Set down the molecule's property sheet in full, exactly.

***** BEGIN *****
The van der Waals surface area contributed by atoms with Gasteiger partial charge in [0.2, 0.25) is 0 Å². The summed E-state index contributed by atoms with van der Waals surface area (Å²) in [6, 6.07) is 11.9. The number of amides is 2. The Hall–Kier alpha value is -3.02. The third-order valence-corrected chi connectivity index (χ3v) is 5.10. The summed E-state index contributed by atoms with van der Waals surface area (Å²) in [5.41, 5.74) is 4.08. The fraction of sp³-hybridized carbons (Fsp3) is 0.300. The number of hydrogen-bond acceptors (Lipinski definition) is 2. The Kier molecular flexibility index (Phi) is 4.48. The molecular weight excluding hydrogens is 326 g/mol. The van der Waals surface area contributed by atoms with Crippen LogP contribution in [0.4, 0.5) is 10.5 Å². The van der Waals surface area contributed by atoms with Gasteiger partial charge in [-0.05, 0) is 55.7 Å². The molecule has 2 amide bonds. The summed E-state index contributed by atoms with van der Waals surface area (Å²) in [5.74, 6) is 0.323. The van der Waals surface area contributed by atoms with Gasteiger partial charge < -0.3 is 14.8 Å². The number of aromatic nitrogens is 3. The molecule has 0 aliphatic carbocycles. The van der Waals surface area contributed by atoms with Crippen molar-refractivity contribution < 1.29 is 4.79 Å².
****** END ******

The van der Waals surface area contributed by atoms with Gasteiger partial charge in [0.2, 0.25) is 0 Å². The summed E-state index contributed by atoms with van der Waals surface area (Å²) in [6, 6.07) is 11.9. The number of amides is 2. The Hall–Kier alpha value is -3.02. The third-order valence-corrected chi connectivity index (χ3v) is 5.10. The summed E-state index contributed by atoms with van der Waals surface area (Å²) in [5.41, 5.74) is 4.08. The fraction of sp³-hybridized carbons (Fsp3) is 0.300. The number of hydrogen-bond acceptors (Lipinski definition) is 2. The Kier molecular flexibility index (Phi) is 4.48. The molecular weight excluding hydrogens is 326 g/mol. The van der Waals surface area contributed by atoms with Crippen LogP contribution in [0.4, 0.5) is 10.5 Å². The van der Waals surface area contributed by atoms with Gasteiger partial charge in [-0.05, 0) is 55.7 Å². The molecule has 2 amide bonds. The summed E-state index contributed by atoms with van der Waals surface area (Å²) in [5.74, 6) is 0.323. The van der Waals surface area contributed by atoms with Gasteiger partial charge < -0.3 is 14.8 Å². The number of aromatic nitrogens is 3. The molecule has 0 aliphatic carbocycles. The van der Waals surface area contributed by atoms with Crippen molar-refractivity contribution < 1.29 is 4.79 Å².